Leaders who eat, breathe and sleep business can appear out of touch at a time when employees crave work-life balance and expect their bosses to model it. Today’s prototypical CEO has a full life outside of work, or at least the appearance of one.

Their tactics include waking up early, multitasking and scheduling fun as if it were any other appointment. When you’re a top executive, hobbies tend to disappear unless they’re on the calendar. One CEO told me he disguises “me time” as important meetings. Only his assistant knows which calendar blocks are fake.

Ben Betts calls himself a “spreadsheet guy,” which is a bit like saying Michelangelo was a paint guy. With Excel as his canvas, Betts creates cell-by-cell checklists for just about everything he does, from cooking Christmas dinner to building a coop for newly hatched ducklings.

Betts, 41, is CEO of Learning Pool, a professional-development software maker. The duck home is part of his ambitious effort to restore an 18th-century farmhouse in England. He’s been renovating for about five years and aims to finish this fall.

On a recent Saturday, Betts’s spreadsheet called for stripping overhead beams by 5 p.m. so he could refinish them. Otherwise, the task would have to wait until the following weekend, throwing off his whole timeline. His vision of the home as a cozy enclave—completed in time for the holidays—can only come true if he sticks to a precise plan.

“Sometimes I stand in the doorway, and my wife probably wonders what I’m staring at,” he says. “I’m picturing us on a corner sofa with our two kids and the dog, watching a film in front of the fireplace I installed.”

Back in the swing

John Sicard , president and CEO of supply-chain manager Kinaxis , got back into drumming many years after he let go of his dream to become a professional musician. He practices almost every day, but his sessions sometimes last only 20 minutes. He rehearses with bandmates two or three times a month. That’s enough to prepare Sicard, 61, to play Foo Fighters and Led Zeppelin covers at occasional charity gigs.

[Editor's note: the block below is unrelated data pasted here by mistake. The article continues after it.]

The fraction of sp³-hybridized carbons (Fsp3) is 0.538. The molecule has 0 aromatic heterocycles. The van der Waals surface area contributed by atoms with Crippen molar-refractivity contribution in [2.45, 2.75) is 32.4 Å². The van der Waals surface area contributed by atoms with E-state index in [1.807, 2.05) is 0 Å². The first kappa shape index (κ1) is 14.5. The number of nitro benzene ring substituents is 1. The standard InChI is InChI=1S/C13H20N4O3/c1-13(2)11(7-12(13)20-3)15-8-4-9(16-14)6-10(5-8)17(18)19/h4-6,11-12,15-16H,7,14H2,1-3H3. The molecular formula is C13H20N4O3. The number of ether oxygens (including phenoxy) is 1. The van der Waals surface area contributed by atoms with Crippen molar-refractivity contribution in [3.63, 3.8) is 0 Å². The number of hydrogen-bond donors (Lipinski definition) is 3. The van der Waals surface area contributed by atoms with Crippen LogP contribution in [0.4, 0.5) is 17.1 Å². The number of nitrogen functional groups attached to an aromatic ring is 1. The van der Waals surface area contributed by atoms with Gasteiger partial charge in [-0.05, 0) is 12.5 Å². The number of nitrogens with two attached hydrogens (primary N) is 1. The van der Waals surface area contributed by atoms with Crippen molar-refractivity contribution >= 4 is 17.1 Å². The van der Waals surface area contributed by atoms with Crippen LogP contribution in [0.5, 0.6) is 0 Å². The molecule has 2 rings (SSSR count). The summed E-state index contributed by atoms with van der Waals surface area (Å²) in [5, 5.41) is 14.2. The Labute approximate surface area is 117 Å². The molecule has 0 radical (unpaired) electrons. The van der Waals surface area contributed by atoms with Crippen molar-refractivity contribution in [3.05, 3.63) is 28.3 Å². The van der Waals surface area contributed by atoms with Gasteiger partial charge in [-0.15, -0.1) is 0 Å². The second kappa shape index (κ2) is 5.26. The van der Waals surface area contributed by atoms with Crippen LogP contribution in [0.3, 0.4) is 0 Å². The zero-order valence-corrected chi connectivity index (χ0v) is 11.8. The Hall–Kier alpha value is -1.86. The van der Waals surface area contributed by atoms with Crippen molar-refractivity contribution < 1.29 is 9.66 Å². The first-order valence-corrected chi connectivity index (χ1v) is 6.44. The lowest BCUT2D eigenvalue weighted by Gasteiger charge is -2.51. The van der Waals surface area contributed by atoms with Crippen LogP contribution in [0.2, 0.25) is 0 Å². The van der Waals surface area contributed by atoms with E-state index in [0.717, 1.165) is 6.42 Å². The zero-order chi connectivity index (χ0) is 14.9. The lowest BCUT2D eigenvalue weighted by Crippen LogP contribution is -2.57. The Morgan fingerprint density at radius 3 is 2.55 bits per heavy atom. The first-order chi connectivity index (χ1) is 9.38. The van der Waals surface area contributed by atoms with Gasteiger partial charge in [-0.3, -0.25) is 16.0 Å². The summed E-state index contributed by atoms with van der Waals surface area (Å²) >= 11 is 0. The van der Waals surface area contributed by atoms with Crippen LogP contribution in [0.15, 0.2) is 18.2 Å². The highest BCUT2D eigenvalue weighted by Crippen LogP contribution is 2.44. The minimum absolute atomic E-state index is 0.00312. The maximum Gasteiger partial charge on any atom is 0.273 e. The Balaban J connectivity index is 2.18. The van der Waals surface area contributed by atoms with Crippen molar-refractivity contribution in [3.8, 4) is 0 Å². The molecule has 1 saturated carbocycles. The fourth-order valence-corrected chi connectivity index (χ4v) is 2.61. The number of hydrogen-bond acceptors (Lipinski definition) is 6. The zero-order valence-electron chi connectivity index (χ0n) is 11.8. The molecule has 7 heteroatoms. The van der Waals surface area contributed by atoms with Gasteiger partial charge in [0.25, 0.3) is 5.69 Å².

He also built a studio in his house, where he records up-and-coming artists. He finds time by sticking to this management philosophy: “The most successful CEOs do the least amount of work.”

For Sicard, that means letting his lieutenants take charge of—and responsibility for—their divisions. Many corporate leaders work harder than they need to because they micromanage or hire poorly and pick up the slack, he says.

Thomas Hansen , president of software maker Amplitude, is back to windsurfing, a sport he competed in as a teenager. He lives near the ocean in California but gets out on the water only about once a month, when the waves are just right. Hobbies don’t need to be daily activities to be fulfilling, he says, especially if they require training regimens.

To stay in shape for windsurfing, he rises at 4:30 a.m., seven days a week, for an hour of exercise. Hansen, 54, also guards his Saturdays and Sundays like the crown jewels of Denmark, his native country, limiting himself to two working weekends a year. Things that feel urgent can almost always wait till Monday, he contends.

‘Like a badass’

When Christine Yen isn’t calling the shots at work, she’s circling a racetrack at 80 mph on her Honda CB300F motorcycle. The co-founder and CEO of Honeycomb, which helps engineers diagnose problems in their software, took up racing a few years ago.

Prepandemic, her motorcycle was strictly for commuting in San Francisco—and making an impression. She loved pulling up to investor meetings in her hornet-yellow helmet and leather riding suit.

“It fits me like a glove, and it makes me feel like a badass,” says Yen, 36.

The keys to spending full days at the track are planning and being willing to work at odd hours, Yen discovered. Her favorite track publishes racing schedules in 10-week batches. As soon as a slate is released, she circles the dates when she expects her workload will be lightest, aiming to participate in roughly half of the events.

“I have also been known to bring my laptop to the motel and get some work done in the evenings,” she says. “It sounds boring to say hobbies can be scheduled, but that’s how I protect my time.”